This time around, we are more used to what people in the band will or will not like. Some stuff you write, you say, “okay, I can send this to the rest of the band, but I already know that people will not like it.” The shit filter was a lot easier for Retrogore. I think that’s why it came out more balanced than Necrotic Manifesto, even though I’m still very happy with that release. If you have a lot of material to choose from, it’s easier to throw the songs together to make it feel like an actual album.

Dead Rhetoric: The album closer (“In Avernus”) is kind of cool in that it’s a bit more atmospheric and different from the normal. What can you say about that track?

van der Wal: I actually wrote that one. It’s weird – I call it the Deathspell Omega song because of the weird clean part and the ending. It was inspired by Deathspell Omega – I’m a big black metal fan. It’s a mix up for me between my favorite Morbid Angel Domination riffs and Deathspell Omega. I love that stuff – the weird, chordy stuff. For Aborted standards, it’s kind of a weird song I’d say.

Dead Rhetoric: With the pre-orders set up for Retrogore, how did you come up with the cool bonuses, like the ViewMaster?

van der Wal: It’s basically all the stuff we liked from the ‘80s! Like the stupid green Ray-Bans – it’s all things we would have wanted ourselves so we put it all together and talked about it with the label. We are all ‘80s geeks and that’s how we came up with the ViewMaster, and the Powerglove on the cover. Skeletor and that kind of stuff. We came up with the dumbest stuff we could and see if it was doable. Most of it was! I’m really proud of the ViewMaster, that one should be killer. I haven’t touched it yet, but it’s cool as fuck.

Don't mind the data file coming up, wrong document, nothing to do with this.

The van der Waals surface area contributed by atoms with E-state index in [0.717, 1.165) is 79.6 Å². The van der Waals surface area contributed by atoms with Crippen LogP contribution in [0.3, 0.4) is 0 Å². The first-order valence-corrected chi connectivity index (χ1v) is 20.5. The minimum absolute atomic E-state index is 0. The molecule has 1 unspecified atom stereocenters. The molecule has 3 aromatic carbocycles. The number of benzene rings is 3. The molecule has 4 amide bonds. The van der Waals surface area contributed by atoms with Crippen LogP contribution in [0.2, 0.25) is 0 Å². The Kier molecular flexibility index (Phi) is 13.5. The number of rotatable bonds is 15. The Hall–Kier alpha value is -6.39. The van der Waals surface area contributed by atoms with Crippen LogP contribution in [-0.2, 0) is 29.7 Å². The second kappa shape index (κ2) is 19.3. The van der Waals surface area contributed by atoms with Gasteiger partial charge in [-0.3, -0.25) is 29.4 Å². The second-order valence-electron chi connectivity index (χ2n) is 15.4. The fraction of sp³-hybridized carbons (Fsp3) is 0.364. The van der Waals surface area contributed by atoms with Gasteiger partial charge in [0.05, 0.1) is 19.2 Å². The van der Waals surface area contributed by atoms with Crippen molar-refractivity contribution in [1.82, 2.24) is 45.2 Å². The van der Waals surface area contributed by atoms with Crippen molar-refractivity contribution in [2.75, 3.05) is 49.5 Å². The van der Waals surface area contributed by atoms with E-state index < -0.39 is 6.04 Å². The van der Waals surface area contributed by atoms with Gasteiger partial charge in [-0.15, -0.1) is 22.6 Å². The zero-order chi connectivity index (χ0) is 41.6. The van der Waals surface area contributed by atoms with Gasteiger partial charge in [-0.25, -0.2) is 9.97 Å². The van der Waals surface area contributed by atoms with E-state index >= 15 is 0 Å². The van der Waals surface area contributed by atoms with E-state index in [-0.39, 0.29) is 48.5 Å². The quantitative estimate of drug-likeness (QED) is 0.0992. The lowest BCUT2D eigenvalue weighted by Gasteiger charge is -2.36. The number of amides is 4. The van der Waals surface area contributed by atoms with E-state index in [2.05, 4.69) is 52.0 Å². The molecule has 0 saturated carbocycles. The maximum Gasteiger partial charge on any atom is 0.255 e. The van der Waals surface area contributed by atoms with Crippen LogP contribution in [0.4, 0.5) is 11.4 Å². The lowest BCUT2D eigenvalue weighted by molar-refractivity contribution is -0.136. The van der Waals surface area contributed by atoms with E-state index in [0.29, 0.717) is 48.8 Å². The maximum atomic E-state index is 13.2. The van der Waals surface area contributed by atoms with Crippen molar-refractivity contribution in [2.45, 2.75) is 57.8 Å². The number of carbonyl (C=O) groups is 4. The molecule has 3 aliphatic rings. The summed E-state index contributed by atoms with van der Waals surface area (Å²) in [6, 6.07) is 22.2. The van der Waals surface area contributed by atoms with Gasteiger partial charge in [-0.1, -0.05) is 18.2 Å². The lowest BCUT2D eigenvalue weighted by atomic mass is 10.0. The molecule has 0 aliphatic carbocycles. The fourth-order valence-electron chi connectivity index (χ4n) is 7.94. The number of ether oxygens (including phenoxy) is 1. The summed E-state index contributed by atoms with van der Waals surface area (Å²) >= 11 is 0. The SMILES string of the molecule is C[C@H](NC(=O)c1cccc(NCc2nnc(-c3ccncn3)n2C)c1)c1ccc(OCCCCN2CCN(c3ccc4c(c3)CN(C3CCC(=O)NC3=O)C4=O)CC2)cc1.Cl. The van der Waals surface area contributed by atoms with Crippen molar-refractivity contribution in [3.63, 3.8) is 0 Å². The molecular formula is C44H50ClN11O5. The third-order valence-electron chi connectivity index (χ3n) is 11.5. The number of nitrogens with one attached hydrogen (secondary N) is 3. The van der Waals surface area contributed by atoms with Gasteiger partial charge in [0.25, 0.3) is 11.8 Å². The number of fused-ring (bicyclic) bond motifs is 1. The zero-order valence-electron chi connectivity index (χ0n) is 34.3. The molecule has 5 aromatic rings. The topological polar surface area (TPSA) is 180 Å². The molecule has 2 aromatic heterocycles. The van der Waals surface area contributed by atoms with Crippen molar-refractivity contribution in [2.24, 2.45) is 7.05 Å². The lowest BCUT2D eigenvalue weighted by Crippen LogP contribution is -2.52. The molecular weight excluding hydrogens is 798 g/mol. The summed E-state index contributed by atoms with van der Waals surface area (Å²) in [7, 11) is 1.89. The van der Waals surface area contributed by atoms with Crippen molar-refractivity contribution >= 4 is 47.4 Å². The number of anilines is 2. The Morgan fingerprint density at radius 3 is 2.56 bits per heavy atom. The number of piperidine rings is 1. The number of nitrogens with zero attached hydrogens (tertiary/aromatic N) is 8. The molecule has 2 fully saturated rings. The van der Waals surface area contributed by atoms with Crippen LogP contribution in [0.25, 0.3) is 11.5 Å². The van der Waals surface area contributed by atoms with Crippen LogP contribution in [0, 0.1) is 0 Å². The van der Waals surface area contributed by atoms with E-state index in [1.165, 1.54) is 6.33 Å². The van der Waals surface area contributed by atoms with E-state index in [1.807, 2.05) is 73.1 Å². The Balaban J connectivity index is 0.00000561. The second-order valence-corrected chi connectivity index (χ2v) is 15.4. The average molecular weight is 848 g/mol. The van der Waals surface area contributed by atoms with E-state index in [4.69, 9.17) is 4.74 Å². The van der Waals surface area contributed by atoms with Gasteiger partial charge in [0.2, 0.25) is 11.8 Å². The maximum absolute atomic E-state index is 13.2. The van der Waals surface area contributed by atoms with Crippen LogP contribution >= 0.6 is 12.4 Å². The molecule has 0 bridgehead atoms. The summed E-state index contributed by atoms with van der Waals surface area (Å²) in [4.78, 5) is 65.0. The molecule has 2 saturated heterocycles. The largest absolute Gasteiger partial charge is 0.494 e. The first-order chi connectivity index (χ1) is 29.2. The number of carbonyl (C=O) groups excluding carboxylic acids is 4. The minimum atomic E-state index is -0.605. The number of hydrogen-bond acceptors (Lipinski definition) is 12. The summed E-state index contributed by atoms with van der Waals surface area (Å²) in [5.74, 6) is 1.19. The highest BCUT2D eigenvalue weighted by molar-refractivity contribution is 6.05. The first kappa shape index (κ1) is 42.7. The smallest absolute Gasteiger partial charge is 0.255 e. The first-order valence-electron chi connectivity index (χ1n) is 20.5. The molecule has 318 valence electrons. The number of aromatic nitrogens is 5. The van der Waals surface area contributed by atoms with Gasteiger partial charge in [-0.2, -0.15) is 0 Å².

Dead Rhetoric: I saw you had started posting some of those pictures on Facebook. The Ghostbusters one is killer.

van der Wal: There’s a whole bunch. We have The Texas Chainsaw Massacre, Re-Animator, Ghostbusters, The Goonies. It’s also really funny to see yourself in them. It’s a self-indulgence thing too; “it would be so cool to have a cover that is us as The Ghostbusters.”

Dead Rhetoric: Do you think those will be released in any form besides the collector’s edition?

van der Wal: I’m not sure. I think because it is the collector bundle, we will not release more. It would take out the fun for those that bought the collector’s edition. The ViewMaster is limited to the first collector’s bundle. We won’t be releasing anymore of those. But we also have the Playstation controller – we will be releasing more of those. But the sunglasses and ViewMaster will be exclusive.

Dead Rhetoric: What’s planned for touring once the album is out?

van der Wal: We are actually going to take it easy for a little bit. We have been touring for the last year, put out an album and an EP. We don’t want to overdo it and have people sick of Aborted because we tour so much. Plus we need a break too. So at the end of the year, we are probably going to be doing a European tour and a US tour. We aren’t sure yet what – we’ll see what the offers are. Be it a headliner tour or a support tour, we don’t’ really care. If it’s a good tour, we’ll do it. We are really going to try to support the album in the US and Europe. In Europe, we are playing a few festivals this summer, but nothing else is set in stone. We are going to let the album settle in a little bit, then go out and tour for it. We are probably going to play a lot of the new album, because everyone is really happy with it.